Protein Gel Staining: Detecting Small Peptides
I am looking for a stain to use on a Tris-Tricine polyacrylamide gel that will stain a small peptide (~3kDa) that has no positively-charged amino acids. It's a very acidic peptide consisting only of neutral and negatively-charged amino acids. Coomassie does not work. Thank you.
The Protein Man Says:
There are a large selection of stains for detecting proteins and peptides following protein electrophoresis, however all these stains are a function of the amino acid composition of the protein or peptide. The longer the amino acid chain, the easier it is to stain, so short peptides are particularly troublesome when it comes to protein gel stains, but not impossible to stain.
There are a range of protein staining techniques and to aid in selection the correct stain The Protein Man will review the most commonly used:
Why Coomassie? The Coomassie dyes were originally names to commemorate the British victory over the Ashanti capital of Kumasi or 'Coomassie'; which is now in Ghana. (Fox, M.R. (1987), Dye-makers of Great Britain 1856-1976 : a history of chemists, companies, products and changes, Manchester: Imperial Chemical Industries)
The Coomassie based stains are organic stains and offer probably the simplest protein staining technique, although not the most sensitive. The Coomassie dye interacts electrostatically with charged amino acids and the Coomassie stain appears to interact more strongly with basic residues, such as lysine, histidine and arginine.
Silver staining was introduced by Kerényi and Gallyas in 1973 and offers ~2,000 fold more sensitivity compared to Coomassie staining. There are several different methods of silver staining, but they all work on the principle of reducing ionic silver to metallic silver. The proteins in the polyacrylamide gel bind silver ions and these are then reduced to metallic silver that are readily visible. As with Coomassie staining, the silver ions interact more strongly with basic amino acids, particularly histidines and lysine, and the strength of staining is protein dependent.
Negative or reverse stains work on the principle of forming insoluble metal salts in the gel background, leaving the protein bands or spots unstained. These stains are rapid and the unstained proteins are excellent for easy recovery and further downstream applications.
Commonly used reversible protein gel stains involve copper or zinc salts. The insoluble metal ions are repelled by the high concentration of SDS in the protein bands and are deposited in the surrounding gel matrix, leaving the clear areas or proteins. The negative stains are less dependent on the amino acid composition of the proteins and therefore has a greater ability to stain small peptides lacking charged amino acids.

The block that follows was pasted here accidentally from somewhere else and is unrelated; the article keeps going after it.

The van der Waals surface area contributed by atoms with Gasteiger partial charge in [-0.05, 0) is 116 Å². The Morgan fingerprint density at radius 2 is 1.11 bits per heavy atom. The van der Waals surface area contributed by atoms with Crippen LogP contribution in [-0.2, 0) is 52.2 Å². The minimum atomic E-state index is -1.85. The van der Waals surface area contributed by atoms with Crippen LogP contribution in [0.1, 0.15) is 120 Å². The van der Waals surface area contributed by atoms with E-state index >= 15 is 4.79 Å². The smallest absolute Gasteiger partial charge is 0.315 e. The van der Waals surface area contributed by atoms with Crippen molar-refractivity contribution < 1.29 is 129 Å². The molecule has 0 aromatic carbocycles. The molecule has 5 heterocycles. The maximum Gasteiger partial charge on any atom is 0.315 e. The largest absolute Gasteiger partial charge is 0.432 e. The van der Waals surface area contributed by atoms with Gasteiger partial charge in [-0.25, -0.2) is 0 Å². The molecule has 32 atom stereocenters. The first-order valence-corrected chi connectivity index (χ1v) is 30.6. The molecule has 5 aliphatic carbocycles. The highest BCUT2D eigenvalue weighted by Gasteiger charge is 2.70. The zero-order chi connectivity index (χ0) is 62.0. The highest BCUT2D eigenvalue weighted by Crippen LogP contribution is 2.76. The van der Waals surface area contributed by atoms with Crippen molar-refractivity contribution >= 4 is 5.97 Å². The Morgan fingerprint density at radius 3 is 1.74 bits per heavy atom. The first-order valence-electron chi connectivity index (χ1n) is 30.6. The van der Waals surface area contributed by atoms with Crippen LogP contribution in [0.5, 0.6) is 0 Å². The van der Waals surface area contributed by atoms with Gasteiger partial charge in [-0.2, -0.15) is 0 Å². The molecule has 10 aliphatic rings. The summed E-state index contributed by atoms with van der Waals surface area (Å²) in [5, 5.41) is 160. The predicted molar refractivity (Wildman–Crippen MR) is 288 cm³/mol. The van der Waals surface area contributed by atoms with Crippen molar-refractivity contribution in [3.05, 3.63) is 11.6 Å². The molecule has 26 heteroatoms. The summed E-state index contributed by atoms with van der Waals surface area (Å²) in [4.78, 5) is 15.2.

The post electrophoretic stains, developed by Steinberg et al, used in today's research market work in a similar manner as the negative stains, in the fact that they interact with the SDS:protein complexes. The fluorescent stains bind to areas with higher SDS concentration, as opposed to the negative stains that move to areas of lower SDS concentrations.
Other Detection Approaches
If one of the above staining methods is not suitable for detecting acidic peptides then a different approach will have to be used. Several possibilities remain, including:
- Western blot transfer & staining
- Western blot transfer & antibody detection
- Pre-electrophoresis labeling
Western Blot Transfer
Following protein electrophoresis the proteins can be transfered to a PVDF or nitrocellulose membrane. Once transfered to the membrane the proteins can be detected with a membrane stain, such as Ponceau S or Amido black.
An alternative membrane stain is G-Biosciences Swift Membrane Stain that is a 30 second stain offering greater sensitivity than Ponceau-S.
If the protein or peptide of interest has a specific antibody raised against it then a classic Western blot procedure can be used to detect the protein or peptide.
A final solution for detecting proteins or peptides would be to label the protein/peptide of interest prior to electrophoresis. There are a large selection of labeling methods available to protein researchers including fluorescent tags, biotinylation and recombinant protein tags.
Download a free copy of G-Biosciences' Protein Labeling Handbook for more details.
The Protein Man Review
Staining of acidic peptides is difficult, but possible solutions are available. The first thing to try would be the reversible stains (Reversible Zinc Stain). If this fails to detect the protein then try a Western transfer and our new Swift Membrane Stain.
If all else fails then pre-electrophoresis labeling could be the only option left.
Do you have any tips or tricks for detecting peptides on protein gels?